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The Laocoön was a life-size, classical sculpture group which was excavated in Rome in 1506, an event said to have been witnessed by Michelangelo. The group was installed in the Belvedere of the Vatican where it remains to this day.

The story of Laocoön is taken from the second book of the Aeneid. Laocoön, a priest in Troy who, justifiably, warned the Trojans not to allow the wooden horse to be brought into the city, was punished by the gods. Along with his two sons he was entwined with snakes and squeezed to death. The sculpture shows their doomed struggle.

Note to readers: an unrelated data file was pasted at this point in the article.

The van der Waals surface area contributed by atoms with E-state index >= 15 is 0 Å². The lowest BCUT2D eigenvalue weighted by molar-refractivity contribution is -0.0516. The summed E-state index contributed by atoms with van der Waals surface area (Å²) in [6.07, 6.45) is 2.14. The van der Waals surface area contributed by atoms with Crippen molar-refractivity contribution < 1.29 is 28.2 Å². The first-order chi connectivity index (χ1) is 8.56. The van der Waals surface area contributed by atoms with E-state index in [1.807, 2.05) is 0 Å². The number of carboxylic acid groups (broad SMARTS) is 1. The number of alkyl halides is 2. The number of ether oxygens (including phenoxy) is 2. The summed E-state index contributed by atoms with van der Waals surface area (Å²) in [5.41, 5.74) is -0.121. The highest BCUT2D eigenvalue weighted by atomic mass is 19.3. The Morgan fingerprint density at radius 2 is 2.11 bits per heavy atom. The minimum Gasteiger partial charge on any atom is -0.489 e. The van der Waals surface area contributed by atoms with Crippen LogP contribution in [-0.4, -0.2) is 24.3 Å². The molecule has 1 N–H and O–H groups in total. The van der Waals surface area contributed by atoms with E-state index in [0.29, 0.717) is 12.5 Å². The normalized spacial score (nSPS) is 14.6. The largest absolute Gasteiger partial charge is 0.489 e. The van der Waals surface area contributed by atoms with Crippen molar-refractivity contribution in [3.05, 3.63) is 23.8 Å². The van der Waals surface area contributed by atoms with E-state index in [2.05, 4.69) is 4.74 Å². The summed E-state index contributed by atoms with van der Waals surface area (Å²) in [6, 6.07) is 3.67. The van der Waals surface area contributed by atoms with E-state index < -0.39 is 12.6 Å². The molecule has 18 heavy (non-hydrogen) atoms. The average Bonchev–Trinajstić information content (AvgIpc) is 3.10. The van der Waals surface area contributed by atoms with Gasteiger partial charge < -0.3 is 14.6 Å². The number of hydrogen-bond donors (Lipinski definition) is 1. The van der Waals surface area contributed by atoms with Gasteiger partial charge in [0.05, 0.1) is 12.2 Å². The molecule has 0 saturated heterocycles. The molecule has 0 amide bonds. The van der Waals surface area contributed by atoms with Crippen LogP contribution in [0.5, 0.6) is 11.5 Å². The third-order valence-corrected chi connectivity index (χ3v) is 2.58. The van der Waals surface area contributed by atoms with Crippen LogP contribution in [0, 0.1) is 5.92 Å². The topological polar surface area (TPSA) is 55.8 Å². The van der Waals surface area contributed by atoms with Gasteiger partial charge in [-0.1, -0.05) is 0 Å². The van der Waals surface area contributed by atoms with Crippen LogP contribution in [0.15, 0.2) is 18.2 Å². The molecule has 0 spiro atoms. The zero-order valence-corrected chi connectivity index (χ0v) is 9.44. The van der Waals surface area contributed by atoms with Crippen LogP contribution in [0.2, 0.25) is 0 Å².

It was very influential for Renaissance artists; drawings and copies of it circulated and it became widely known. A contemporary writer referred to Titian's 'Bacchus and Ariadne' as the 'painting...where Laocoön is painted', a reference to the man in the foreground wreathed in snakes.